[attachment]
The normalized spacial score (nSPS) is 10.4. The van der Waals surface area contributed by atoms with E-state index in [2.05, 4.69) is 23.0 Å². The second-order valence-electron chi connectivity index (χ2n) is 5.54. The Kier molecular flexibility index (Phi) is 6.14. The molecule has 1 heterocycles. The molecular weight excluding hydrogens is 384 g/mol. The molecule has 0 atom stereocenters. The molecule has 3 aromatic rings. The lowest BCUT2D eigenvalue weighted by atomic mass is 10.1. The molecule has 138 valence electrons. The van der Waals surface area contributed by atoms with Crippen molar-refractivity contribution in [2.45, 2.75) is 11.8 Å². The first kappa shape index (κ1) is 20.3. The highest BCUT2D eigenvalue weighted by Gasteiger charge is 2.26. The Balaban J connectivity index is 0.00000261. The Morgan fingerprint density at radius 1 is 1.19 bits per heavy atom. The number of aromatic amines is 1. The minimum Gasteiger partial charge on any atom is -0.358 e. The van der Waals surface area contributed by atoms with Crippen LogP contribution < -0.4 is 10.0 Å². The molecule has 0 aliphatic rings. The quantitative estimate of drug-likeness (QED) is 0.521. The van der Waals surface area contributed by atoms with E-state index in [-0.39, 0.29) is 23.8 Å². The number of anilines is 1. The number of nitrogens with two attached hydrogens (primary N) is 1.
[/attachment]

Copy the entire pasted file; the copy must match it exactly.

The normalized spacial score (nSPS) is 10.4. The van der Waals surface area contributed by atoms with E-state index in [2.05, 4.69) is 23.0 Å². The second-order valence-electron chi connectivity index (χ2n) is 5.54. The Kier molecular flexibility index (Phi) is 6.14. The molecule has 1 heterocycles. The molecular weight excluding hydrogens is 384 g/mol. The molecule has 0 atom stereocenters. The molecule has 3 aromatic rings. The lowest BCUT2D eigenvalue weighted by atomic mass is 10.1. The molecule has 138 valence electrons. The van der Waals surface area contributed by atoms with Crippen molar-refractivity contribution in [2.45, 2.75) is 11.8 Å². The first kappa shape index (κ1) is 20.3. The highest BCUT2D eigenvalue weighted by Gasteiger charge is 2.26. The Balaban J connectivity index is 0.00000261. The Morgan fingerprint density at radius 1 is 1.19 bits per heavy atom. The number of aromatic amines is 1. The minimum Gasteiger partial charge on any atom is -0.358 e. The van der Waals surface area contributed by atoms with Crippen LogP contribution < -0.4 is 10.0 Å². The molecule has 0 aliphatic rings. The quantitative estimate of drug-likeness (QED) is 0.521. The van der Waals surface area contributed by atoms with E-state index in [-0.39, 0.29) is 23.8 Å². The number of anilines is 1. The number of nitrogens with two attached hydrogens (primary N) is 1.